TL;DR – A beautiful look at how the pain of the past can define us even when we don’t know that it is happening.
Score – 4 out of 5 stars
Post-Credit Scene – There is no post-credit scene
Walking into this film I didn’t know what to expect, I knew it stared Antonio Banderas, but not a whole lot else. Indeed, I think that was the same for a lot of the people sitting around me, with one person mentioning that they “hoped it was more glory than pain.” However, as the film went on it became clear that this was a film about how pain and glory can find themselves intertwined.
So to set the scene, Salvador Mallo (Antonio Banderas) was once a famous film writer/director in Madrid, but these days he spends most of his time in his house alone with his painting and his thoughts. Over the years his body has slowly been causing him more and more pain culminating in major back surgery that he has never really gotten over. Being a filmmaker was everything to him and now when he can’t physically do it anymore he has lost his purpose for life. One day he is contacted by a local cinema who has remastered Sabor one of his earlier films and they have asked him and the lead actor Alberto Crespo (Asier Etxeandia) to come to host a Q&A. The only problem is that Salvador has not spoken to Alberto in 30 years. But more than that, this event starts dredging up the past in all its beauty and dysfunction.
lot of this film is resting on the shoulders of Antonio Banderas because the
film is exploring every facet of his characters life. There is a slow haggard movement
of someone who was once full of life and now resigned to a nothingness that is
really compelling. Antonio brings a lot of nuances and emotional range to a character
that could have very easily become one-dimensional. As we learn more and more
about his life and his past, you begin to understand why he acts as he does.
The story is where people will be really engaged or not because it is a real personal story of one man’s life. One of the things that Salvador is processing in this film is the legacy of the past and the effect that has on his life. In many cases it is a legacy that he does not even realise is still there or has suppressed into the back of his mind. This is the power of the past and it may make you think back to your misspent youths. Also for the story it is important that without realising it Salvador starts to repeat the past as he slips into a dependency that has claimed others he knows. That being said it does get dark at times and the ‘Pain’ part of the title is not just for show. This involves some very liberal use of heroin, which the film does not shy away from at all.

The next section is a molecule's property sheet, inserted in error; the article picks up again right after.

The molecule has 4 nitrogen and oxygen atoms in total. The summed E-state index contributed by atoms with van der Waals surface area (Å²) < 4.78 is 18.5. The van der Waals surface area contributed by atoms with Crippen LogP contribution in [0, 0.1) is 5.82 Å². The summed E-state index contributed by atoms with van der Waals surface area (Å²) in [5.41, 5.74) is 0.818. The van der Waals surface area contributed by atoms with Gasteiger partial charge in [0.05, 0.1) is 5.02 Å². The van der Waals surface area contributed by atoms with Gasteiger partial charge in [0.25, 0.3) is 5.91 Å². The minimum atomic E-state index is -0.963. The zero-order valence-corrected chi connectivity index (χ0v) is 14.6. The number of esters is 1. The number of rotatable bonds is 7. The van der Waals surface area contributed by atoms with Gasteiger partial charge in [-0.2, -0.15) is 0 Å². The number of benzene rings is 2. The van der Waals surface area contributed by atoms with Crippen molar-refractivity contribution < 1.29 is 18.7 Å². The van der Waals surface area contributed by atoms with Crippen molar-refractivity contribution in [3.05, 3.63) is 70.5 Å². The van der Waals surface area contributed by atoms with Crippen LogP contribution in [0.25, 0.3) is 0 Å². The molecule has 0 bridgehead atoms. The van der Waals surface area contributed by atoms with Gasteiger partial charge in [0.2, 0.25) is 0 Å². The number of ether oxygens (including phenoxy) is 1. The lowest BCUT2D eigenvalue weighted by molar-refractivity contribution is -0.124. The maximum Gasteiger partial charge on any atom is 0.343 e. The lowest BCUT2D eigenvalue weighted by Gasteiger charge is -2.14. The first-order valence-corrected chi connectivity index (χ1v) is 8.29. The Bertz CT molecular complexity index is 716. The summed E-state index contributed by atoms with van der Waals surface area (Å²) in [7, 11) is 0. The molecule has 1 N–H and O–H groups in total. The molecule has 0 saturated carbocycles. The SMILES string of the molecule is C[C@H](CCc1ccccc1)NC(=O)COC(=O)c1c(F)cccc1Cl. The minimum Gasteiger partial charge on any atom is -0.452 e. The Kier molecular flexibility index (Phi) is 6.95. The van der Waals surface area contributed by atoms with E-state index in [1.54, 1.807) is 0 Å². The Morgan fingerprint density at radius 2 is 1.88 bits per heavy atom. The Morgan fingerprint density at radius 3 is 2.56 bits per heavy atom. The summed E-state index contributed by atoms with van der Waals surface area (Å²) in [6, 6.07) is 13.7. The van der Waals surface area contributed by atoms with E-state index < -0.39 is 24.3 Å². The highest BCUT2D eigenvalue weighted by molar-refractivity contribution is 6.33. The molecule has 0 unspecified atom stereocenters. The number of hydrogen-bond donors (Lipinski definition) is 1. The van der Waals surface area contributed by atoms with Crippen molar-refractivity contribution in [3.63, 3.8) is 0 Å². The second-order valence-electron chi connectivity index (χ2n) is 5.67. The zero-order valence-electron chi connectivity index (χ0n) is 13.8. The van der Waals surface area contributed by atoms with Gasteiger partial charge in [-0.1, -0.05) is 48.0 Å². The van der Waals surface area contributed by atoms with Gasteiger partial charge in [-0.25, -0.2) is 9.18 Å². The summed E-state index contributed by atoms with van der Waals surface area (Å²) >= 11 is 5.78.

part of this film is wonderfully constructed with moments that just lift you up
out of your day. The opening scene where Salvador as a child (Asier Flores)
watches his mother Jacinta (Penélope Cruz) sing as she washes and hangs out the
clothes with the other local women was just a joy to behold. There is also a
really beautiful musical score by Alberto Iglesias that uses the oboe in
moments of joy and brings in the piano and violin when things become muddled
again. It also helps that the film explores some of the most beautiful parts of
Spain in and around Paterna.
In the end, do we recommend Pain and Glory? Well for me, that would be a yes. However, this is a very personal film that delves into the struggles of one man’s past, and if you don’t connect with Salvador or get put off with some of the more abstract sections of the film then it is not going to be an interesting ride for you. There is also is some nudity which might not be your cup of tea and that’s fine. For me personally I found the film to be fascinating, even in those closing minutes of the ending that recontextualizes everything.
By Brian MacNamara: You can follow
Brian on Twitter Here, when he’s not chatting about Movies and TV,
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Credits – All images were created by the cast, crew, and production companies of Pain and Glory
Directed by – Pedro Almodóvar
Written by – Pedro Almodóvar
Music by – Alberto Iglesias
Cinematography by – José Luis Alcaine
Edited by – Teresa Font
Production/Distribution Companies – El Deseo & Universal
Starring – Antonio Banderas, Penélope Cruz, Raúl Arévalo, Leonardo Sbaraglia, Asier Etxeandia, Kiti Mánver, Cecilia Roth, Pedro Casablanc, Nora Navas, Susi Sánchez, Julieta Serrano, Carmelo Gómez, Julián López, Paqui Horcajo, Rosalía, Marisol Muriel, César Vicente, Asier Flores & Neus Alborch
Rating – Australia: MA15+; Canada: 14A; Germany: 6; New Zealand: M; United Kingdom: 15; United States: R